1. I am proud of your accomplishments. Many people probably helped you get to where you are today, but be proud of yourself. You did it. It’s a great feeling.

2. You have a teacher in your corner. I will fight for you, advocate for you, advise you…I will be there. No matter what. Just call me (but I really I know you’d rather send me a text…LOL)

3. You are an amazing group of students. I see that now. I’m sorry that there were doubters. Will you forgive us?

4. Make sure that next year, you come back and visit. Let the new 8th graders know what you went through to get to the 9th grade. You are the future leaders. We are expecting a lot from you.

This isn’t a goodbye letter. Luckily I get your company, energy, and growth for another three months. Let’s make the best of it, okay? We will all be better for it. For saying that we made it to the finish line together. Because as Brecht said, there are those few that are willing to fight every single day of their life. I know you are ready to join that fight. Ustedes son los imprescindibles.

Sincerely with love,

Mr. V

 

Thoughts on the Presidential Visit

I’m sitting at home with 40 notebooks to grade tonight, but I’m beaming. The President of the United States came to OUR school. I attended with my students and my colleagues, people for whom I have sacrificed much in these last two years. And no, I couldn’t possibly have predicted that those long hours after school or late at night at home crafting those lessons, calling families, coaching wrestling, and yes, grading notebooks (like I should be doing right now) would result in such a gratifying validation of our committed hard work in the Boston Public Schools for OUR students. But what validation this was. Usually my blog posts are crafted with lots of thought, trying to ensure that every word, sentence and paragraph meets its intended purpose. But tonight, I am writing to make sure that my emotions come through on the keyboard. So here it goes, in all its unfiltered glory.

First of all, I have to say that this afternoon was an exceptional reward for my students. And for Dorchester, my goodness for Dorchester. Their President visited THEIR neighborhood! My kids certainly noticed – “Hey, the only time the news channels come out here is when someone got shot” – isn’t that the truth. The positive press on this neighborhood should continue. It is a vibrant place with tremendous history, diversity, culture, and vibrancy. And our President saw some of that too. And Dorchester finally got some of its due.

Flashback to last week. The rumors spread quickly. Boston.com was reporting on Thursday that President Obama was visiting TechBoston Academy. Hardly anyone believed it. Our principal sent out an email that night, but few details came. Even up through to Monday, the teachers didn’t know much, but of course much was happening behind the scenes. Everyone was certain that I would get chosen – the history and Civics teacher – but I wasn’t. I had convinced myself that I didn’t care if I wasn’t chosen to attend the event, since Obama would be speaking at our high school and not the middle school building. We were also told that not all students would be allowed to go – but that’s for another post. Let’s stay positive here! I simply just wanted to show to the students that were going that I was happy for them (because I was! They were going to see the President! Number 44!). And then I received the email this morning that I would be going – along with the other BTR graduates! I was thankful for the opportunity to go, but mostly because the four teachers that I respect the most and have gone through the same trials along there with me (Ms. Sumner, Mr. Cain, Mrs. Medeiros, and Mr. Witsil) would all be there as well. Okay, so fast-forward back to the Upper Academy’s gym…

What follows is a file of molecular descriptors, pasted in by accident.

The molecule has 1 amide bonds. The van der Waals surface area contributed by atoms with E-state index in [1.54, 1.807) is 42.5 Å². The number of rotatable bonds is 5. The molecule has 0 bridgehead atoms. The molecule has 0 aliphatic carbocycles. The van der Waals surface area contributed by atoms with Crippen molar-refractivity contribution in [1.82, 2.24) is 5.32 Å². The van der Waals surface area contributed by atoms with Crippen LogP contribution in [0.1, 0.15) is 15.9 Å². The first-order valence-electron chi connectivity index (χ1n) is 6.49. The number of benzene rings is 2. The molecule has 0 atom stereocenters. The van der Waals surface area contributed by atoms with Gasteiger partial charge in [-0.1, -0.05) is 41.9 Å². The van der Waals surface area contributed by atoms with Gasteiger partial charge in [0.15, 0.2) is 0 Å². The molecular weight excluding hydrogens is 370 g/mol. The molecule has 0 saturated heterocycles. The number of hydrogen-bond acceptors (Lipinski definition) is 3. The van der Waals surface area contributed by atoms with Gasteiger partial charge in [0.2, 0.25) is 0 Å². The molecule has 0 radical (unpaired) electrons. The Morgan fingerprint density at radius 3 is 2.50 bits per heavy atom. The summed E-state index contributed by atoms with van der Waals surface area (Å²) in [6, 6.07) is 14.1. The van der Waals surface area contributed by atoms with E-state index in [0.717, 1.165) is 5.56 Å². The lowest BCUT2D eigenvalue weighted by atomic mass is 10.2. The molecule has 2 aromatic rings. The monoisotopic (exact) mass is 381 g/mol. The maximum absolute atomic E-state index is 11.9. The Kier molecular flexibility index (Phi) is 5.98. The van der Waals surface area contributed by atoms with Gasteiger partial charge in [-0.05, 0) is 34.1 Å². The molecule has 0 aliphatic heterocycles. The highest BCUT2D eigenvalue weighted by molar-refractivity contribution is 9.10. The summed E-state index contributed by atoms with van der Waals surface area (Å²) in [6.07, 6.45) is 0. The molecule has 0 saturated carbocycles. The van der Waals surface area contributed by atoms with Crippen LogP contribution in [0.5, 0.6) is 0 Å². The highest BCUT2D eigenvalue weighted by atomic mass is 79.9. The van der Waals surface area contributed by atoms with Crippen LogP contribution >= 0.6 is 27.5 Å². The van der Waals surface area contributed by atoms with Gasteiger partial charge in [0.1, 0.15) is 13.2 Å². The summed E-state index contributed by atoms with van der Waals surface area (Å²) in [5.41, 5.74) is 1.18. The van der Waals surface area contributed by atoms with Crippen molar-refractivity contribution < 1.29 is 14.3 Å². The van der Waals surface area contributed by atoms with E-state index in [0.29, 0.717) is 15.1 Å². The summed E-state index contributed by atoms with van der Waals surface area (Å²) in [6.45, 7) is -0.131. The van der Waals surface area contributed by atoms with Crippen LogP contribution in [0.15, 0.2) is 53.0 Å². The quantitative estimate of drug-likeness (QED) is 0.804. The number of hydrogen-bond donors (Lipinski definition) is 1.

As I was sitting there waiting for the President to arrive, I couldn’t help it – the teacher in me (or am I always Mr. V at this point?) was plugging away at ideas. “If I get a good shot of the podium, presidential seal, and backdrop, that would make an awesome green screen for when students debate.” The ideas continued even during his speech – “OMG he just said ‘We rise and fall together’ our school motto! I am SO looping that as a video and playing that for my students on repeat!” I was thinking about what impact his speech would have. I watched my students’ faces. Not even my most perfectly engaging lesson could possibly recreate what those students got to see live. The most powerful man in the world speaking directly to them, imploring them to strive for greatness and success. Telling them and the world that what TechBoston Academy has been doing for nearly a decade deserves recognition. Not only that, he spoke to them to say – “We need you to become our next teachers.” Yes! That was music to my ears. The other politicians in the audience could certainly follow Obama’s lead. Education should and ought to be a virtuous cycle.

This may not be the most insightful or revelatory blog I haven’t written to date, but I needed to write down my thoughts on March 8, 2011. A time capsule of sorts. I still have not absorbed all of what occurred today, but I know that for those students and teachers that went, this was a once-in-a-lifetime experience – a chance to tell children and grandchildren “I shook Obama’s hand” or for Mrs. Young and her 6th graders the chance to show of their handwritten letter from Obama thanking them for their letters to him. I am so thankful that education has given me such wonderful opportunities. I will count March 8, 2011 as one of the many cherished days that I have enjoyed thus far – and hopefully the many more yet to come.